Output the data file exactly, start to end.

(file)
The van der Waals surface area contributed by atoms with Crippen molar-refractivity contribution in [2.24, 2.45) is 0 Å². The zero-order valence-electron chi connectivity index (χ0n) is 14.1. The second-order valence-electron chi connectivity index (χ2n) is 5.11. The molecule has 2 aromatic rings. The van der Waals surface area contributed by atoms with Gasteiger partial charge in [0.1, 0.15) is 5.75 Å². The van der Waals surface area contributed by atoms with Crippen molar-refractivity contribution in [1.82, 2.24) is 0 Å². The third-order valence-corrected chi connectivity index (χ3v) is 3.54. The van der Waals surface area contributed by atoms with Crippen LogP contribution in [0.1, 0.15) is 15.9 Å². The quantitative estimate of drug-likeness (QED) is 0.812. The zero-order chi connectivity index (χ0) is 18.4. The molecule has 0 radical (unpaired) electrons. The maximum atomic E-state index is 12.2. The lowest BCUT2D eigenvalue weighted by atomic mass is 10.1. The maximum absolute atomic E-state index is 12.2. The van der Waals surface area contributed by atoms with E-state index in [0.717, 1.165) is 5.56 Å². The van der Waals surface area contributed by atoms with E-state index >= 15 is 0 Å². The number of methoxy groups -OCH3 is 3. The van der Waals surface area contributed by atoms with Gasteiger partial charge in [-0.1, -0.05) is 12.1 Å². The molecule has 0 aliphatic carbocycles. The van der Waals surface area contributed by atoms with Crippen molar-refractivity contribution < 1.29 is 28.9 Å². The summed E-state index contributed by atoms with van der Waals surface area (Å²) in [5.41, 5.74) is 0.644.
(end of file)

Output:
The van der Waals surface area contributed by atoms with Crippen molar-refractivity contribution in [2.24, 2.45) is 0 Å². The zero-order valence-electron chi connectivity index (χ0n) is 14.1. The second-order valence-electron chi connectivity index (χ2n) is 5.11. The molecule has 2 aromatic rings. The van der Waals surface area contributed by atoms with Gasteiger partial charge in [0.1, 0.15) is 5.75 Å². The van der Waals surface area contributed by atoms with Crippen molar-refractivity contribution in [1.82, 2.24) is 0 Å². The third-order valence-corrected chi connectivity index (χ3v) is 3.54. The van der Waals surface area contributed by atoms with Crippen LogP contribution in [0.1, 0.15) is 15.9 Å². The quantitative estimate of drug-likeness (QED) is 0.812. The zero-order chi connectivity index (χ0) is 18.4. The molecule has 0 radical (unpaired) electrons. The maximum atomic E-state index is 12.2. The lowest BCUT2D eigenvalue weighted by atomic mass is 10.1. The maximum absolute atomic E-state index is 12.2. The van der Waals surface area contributed by atoms with E-state index in [0.717, 1.165) is 5.56 Å². The van der Waals surface area contributed by atoms with E-state index >= 15 is 0 Å². The number of methoxy groups -OCH3 is 3. The van der Waals surface area contributed by atoms with Gasteiger partial charge in [-0.1, -0.05) is 12.1 Å². The molecule has 0 aliphatic carbocycles. The van der Waals surface area contributed by atoms with Crippen molar-refractivity contribution < 1.29 is 28.9 Å². The summed E-state index contributed by atoms with van der Waals surface area (Å²) in [5.41, 5.74) is 0.644.